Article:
Troop 92 caps banner year with Eagle Scout ceremony


Troop 92 caps banner year with Eagle Scout ceremony
The five Eagle Scouts of Troop 92 taking part in a Court of Honor on Jan. 8, listen to Sam Stivers, a member of the Southborough Select Board and an Eagle Scout himself. (Photo/Maureen Sullivan)

SOUTHBOROUGH – It’s been a banner year for Boy Scouts of America’s Troop 92.

Eight members of the troop have attained Eagle Scout, the highest rank in the BSA.

Five members of this group took part in a Court of Honor on Jan. 8, at St. Mark’s Episcopal Church.

Sean Desmond, Jackson Harris, Owen Hart, Cameron Jackson and Noah LaBelle joined Jack Tommaney, Nathanial Boy and Nick McEvoy in attaining the rank reached by fewer than 2% of Boy Scouts.

“This is the largest [number of Eagle Scouts] in the troop’s history,” said Assistant Scoutmaster John Tommaney. “The troop was established 30 years ago.”

“We have a pretty large cohort of boys who went through the ranks,” he added.

Some of the new Eagle Scouts said the best part of scouting was in obtaining leadership skills.

“Scouting teaches you a lot of skills,” said Harris. “I picked up a lot of leadership skills I can carry [for later in life].”

“There’s a good connection between older Scouts and younger Scouts,” said Jackson. “Leadership skills are a plus.”

Their Eagle Scout projects

In addition to earning 21 merit badges and assuming leadership positions, Eagle Scout candidates are required to plan and execute a project.

Sean Desmond built a shed at Shifrin Field at Finn Elementary School for use by the Algonquin Baseball and Softball Association. The shed is used for storing various tools and materials required for Little League games.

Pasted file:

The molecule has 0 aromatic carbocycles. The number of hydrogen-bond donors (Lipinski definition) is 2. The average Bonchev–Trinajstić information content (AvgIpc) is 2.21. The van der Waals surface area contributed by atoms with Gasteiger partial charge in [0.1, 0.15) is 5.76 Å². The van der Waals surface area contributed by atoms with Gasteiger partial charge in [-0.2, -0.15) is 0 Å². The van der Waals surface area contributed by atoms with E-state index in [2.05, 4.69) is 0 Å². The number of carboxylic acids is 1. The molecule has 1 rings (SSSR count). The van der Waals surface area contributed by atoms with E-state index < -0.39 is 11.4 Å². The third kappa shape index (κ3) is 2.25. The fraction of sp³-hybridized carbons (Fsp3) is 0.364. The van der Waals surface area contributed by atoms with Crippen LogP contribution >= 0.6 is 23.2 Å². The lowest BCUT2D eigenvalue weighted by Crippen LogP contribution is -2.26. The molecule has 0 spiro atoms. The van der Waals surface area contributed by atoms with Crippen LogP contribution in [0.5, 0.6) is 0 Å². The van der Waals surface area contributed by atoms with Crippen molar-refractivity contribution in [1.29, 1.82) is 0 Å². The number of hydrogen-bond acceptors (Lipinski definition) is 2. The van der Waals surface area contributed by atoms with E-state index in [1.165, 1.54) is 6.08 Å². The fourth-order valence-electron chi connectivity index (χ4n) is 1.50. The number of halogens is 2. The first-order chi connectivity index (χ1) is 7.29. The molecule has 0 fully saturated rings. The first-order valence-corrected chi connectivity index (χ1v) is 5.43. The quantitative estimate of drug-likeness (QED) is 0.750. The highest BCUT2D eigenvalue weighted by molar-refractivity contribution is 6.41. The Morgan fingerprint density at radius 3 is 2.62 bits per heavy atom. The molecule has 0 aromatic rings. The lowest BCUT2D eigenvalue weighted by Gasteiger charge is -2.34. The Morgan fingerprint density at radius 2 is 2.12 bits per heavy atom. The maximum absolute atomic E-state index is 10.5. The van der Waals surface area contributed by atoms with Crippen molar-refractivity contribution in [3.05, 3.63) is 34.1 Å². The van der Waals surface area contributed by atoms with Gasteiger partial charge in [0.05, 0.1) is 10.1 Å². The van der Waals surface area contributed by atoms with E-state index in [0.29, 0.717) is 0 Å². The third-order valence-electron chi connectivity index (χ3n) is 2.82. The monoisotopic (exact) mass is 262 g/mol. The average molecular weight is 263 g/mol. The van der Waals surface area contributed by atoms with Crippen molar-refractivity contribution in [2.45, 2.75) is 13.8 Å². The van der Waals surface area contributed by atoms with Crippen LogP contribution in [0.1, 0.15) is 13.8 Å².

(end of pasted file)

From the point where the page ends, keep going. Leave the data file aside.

Jackson Harris refurbished the snack shack at the Eric Green Field at Finn Elementary School.

Owen Hart built a large unit at the entrance of St. Mark’s Parish Hall to store rubbish and recycling bins.

Cameron Jackson built and installed four bat boxes at Neary Elementary School and Trottier Middle School. His idea for the project came in response to the increased risk of West Nile virus and EEE, which often shuts down town fields during the fall sports season.

Noah LaBelle built a community stargazing platform on the field behind Trottier Middle School to provide more opportunities for people to explore night sky watching. The platform is used in tangent with the Southborough Library’s telescope borrowing system.

The other Eagle Scout projects included bird boxes for Breakneck Hill; a new outdoor space at St. Matthew’s; and a new trail that’s part of the Southborough Connector.

For information on Troop 92, visit


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